5.5.18
PCR-BASED DETECTION OF TBZ RESISTANCE IN HELMINTHOSPORIUM

LR COOKE1,2 and GJ McKAYl

lDept. of Applied Plant Science, The Queen's University of Belfast, Newforge Lane, Belfast; 2Applied Plant Science Division, Dept. Agriculture N. Ireland, Newforge Lane, Belfast, BT9 5PX, UK

Background and objectives
The fungus Helminthosporium solani causes blemishing lesions (silver scurf) on the surface of potato tubers. The benzimidazole fungicide thiabendazole (TB2) has been used in the UK since the mid-1970s, but over the last ten years control of H. solani has been impaired by selection of TBZ-resistant strains [1]. Currently, these are detected by culturing the pathogen on fungicideamended agar, which may take several weeks. Benzimidazole resistance in field isolates of phytopathogenic fungi usually results from a point mutation in the fungal P-tubulin gene at codons 198 or 200. This study aimed to identify the mutations associated with TBZ resistance in H. solani and to develop a rapid molecular detection technique to identify resistant isolates of H. solani from the field.

Materials and methods
Seventy-nine isolates of H. solani from trials and advisory samples were tested for resistance by growing them on TBZ-amended agar. Isolates were classified as sensitive if they grew only on unamended agar, intermediate if they grew on 5 mg, but not 100 mg TBZ 1-1 and resistant if they grew on 5 and 100 mg TBZ 1-1 . DNA was extracted from 14 isolates, amplified by PCR using primers P-tubfl and P-tubrl, designed from conserved regions within the Ptubulin gene, and sequenced using a PE Applied Biosystems Model 373A DNA Sequencer. Primers SS-for and SS-rev, specific to H. solani, were designed from two regions within the P-tubulin gene identified as unique from previously published P-tubulin sequence data and tested against fungal DNA from 27 other species [2]. DNA was amplified directly from conidia from agar cultures of the 79 H. solani isolates and from infected tubers using the specific primers. After digestion with the restriction enzyme Bsa 1, the products were electrophesed and visualised.

Results and conclusions
Of the 14 sequenced isolates of H. solani, five TBZ-sensftive isolates all had the sequence GAG (Glu) at codon position 198 of the P-tubulin gene. A point mutation was detected at codon 198 in the other nine isolates. In three intermediate and three resistant isolates, codon 198 was converted to CAG (Gin) and in the other three resistant isolates to GCG (Ala) due to single base transversion mutations. Apart from codon 198, DNA sequences for this region of the P-tubulin gene were identical in all H. solani isolates. Primers SS-for and SS-rev amplified a product of the expected size (870 bp) from all isolates of H. solani and failed to amplify genomic DNA from other fungal species. The DNA nucleotide sequence at codon 198/199 of the TBZ-sensitive isolates equated to a restriction site for Bsa 1, which should thus cleave DNA at this site from sensitive isolates only. As predicted, Bsa 1 digestion of the PCR product from TBZ-sensitive isolates generated three sub-fragments, whilst resistant isolates generated two sub-fragments. Twenty-two isolates of H. solani designated TBZ-sensftive in vitro were classified as sensitive by the PCR-based test. Of 18 isolates designated intermediate in vitro, 13 were classified as resistant by PCR and five as sensitive. Of 39 isolates designated resistant in vitro, 37 were classified as resistant and two as sensitive by PCR; the anomalous results may have been from mixed cultures. DNA directly amplified from infected potato tubers gave results consistent with previous findings, but banding patterns were less intense. The overall time taken from sample preparation to visualising the agarose gel results was approximately 4 h. Thus, use of species-specific PCR primers, designed to amplify a specific region of the fungal P-tubulin gene, in conjunction with an appropriate restriction endonuclease, provides a rapid diagnostic test to differentiate field isolates of H. solani.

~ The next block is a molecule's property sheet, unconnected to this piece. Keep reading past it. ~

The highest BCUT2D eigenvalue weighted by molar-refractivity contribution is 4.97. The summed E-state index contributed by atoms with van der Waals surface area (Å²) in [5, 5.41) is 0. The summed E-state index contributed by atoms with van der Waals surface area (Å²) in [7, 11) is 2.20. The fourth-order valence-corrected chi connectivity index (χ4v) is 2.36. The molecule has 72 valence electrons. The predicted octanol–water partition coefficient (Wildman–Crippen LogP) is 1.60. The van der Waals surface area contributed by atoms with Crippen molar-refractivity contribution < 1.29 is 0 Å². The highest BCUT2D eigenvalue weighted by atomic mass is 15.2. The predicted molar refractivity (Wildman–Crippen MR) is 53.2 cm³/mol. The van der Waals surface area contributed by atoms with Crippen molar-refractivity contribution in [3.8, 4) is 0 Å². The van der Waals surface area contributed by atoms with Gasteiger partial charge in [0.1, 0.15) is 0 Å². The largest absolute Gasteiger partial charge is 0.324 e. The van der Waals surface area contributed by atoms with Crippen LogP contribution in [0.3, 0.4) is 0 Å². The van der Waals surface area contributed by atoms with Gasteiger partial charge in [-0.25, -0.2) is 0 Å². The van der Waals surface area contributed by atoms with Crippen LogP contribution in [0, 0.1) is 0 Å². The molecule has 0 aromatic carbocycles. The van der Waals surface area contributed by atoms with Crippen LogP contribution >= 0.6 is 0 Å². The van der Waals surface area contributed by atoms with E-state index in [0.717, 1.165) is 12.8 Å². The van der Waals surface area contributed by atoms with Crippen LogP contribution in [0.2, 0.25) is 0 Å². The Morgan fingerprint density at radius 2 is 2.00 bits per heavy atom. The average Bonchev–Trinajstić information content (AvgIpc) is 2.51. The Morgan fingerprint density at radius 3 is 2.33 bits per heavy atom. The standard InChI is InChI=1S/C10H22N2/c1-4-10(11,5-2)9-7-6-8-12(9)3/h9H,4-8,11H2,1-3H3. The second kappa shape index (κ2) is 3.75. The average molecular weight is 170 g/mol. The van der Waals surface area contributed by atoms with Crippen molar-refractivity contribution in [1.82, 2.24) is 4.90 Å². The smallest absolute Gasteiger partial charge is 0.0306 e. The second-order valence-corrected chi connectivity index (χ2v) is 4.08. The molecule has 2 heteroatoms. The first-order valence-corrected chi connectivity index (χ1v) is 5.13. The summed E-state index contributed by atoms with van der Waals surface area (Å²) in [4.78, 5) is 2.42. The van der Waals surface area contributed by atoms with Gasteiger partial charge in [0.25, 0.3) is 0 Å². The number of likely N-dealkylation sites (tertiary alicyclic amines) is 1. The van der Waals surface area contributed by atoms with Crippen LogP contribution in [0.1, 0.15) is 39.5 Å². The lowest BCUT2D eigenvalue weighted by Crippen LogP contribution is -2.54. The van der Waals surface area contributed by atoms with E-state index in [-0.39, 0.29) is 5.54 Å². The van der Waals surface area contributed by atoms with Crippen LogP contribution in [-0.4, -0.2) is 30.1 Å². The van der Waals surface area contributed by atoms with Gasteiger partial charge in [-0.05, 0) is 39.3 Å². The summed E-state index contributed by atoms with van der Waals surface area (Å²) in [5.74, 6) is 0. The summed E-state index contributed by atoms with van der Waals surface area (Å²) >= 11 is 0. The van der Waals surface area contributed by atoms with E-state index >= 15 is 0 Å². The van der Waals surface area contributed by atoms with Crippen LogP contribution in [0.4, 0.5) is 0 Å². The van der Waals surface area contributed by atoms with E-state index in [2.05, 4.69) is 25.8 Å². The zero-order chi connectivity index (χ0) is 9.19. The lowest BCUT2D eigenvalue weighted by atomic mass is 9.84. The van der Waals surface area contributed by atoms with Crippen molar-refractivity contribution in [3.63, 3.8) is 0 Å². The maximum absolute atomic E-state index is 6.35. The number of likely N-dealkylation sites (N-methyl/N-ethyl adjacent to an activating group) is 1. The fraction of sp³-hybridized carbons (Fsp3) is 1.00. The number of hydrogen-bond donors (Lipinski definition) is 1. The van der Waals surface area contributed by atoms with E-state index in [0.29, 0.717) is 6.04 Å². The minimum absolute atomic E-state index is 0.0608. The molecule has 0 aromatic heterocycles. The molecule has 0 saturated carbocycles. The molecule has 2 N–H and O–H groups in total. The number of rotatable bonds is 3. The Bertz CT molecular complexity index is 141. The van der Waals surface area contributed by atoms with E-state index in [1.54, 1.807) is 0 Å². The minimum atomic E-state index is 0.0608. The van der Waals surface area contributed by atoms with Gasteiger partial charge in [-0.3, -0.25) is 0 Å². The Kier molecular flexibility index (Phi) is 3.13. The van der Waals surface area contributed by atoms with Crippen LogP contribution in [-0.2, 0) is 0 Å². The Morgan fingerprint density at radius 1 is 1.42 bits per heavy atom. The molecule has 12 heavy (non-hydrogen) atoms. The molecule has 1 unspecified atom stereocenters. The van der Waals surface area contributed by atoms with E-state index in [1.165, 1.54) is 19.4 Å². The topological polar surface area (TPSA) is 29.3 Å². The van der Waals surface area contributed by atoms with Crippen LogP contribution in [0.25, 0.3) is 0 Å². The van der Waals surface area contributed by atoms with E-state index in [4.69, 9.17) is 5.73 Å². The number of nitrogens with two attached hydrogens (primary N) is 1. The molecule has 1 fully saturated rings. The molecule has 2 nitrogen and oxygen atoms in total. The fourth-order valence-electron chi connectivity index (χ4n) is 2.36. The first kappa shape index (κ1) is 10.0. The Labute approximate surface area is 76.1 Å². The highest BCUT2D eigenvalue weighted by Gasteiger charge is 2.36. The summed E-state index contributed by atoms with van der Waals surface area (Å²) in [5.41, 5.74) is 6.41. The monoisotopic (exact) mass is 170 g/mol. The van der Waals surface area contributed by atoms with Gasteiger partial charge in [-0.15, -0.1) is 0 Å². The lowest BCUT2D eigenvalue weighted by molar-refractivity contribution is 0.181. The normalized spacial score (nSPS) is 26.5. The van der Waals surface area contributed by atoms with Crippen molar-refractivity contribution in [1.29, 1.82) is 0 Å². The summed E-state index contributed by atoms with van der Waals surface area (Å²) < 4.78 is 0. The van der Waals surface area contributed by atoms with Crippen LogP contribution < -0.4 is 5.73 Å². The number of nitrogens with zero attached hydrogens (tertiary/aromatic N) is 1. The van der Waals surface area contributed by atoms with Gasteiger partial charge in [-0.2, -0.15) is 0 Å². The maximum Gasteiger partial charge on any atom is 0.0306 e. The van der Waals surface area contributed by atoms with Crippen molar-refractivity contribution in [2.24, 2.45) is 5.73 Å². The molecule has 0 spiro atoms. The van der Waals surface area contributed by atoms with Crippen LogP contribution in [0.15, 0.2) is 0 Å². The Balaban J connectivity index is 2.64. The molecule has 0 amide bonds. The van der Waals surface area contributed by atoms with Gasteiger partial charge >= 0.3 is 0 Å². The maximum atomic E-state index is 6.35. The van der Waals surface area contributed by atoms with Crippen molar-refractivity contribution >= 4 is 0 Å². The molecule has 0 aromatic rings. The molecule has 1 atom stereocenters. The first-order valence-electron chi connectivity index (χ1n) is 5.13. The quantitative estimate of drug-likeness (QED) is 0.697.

References
1. Hide, GA, Hall, SM, Boorer, KJ, 1988. Plant Pathology 37, 377-380.
2. McKay, GJ, Cooke. LR, 1997. FEMS Microbiology Letters 152, 371-378.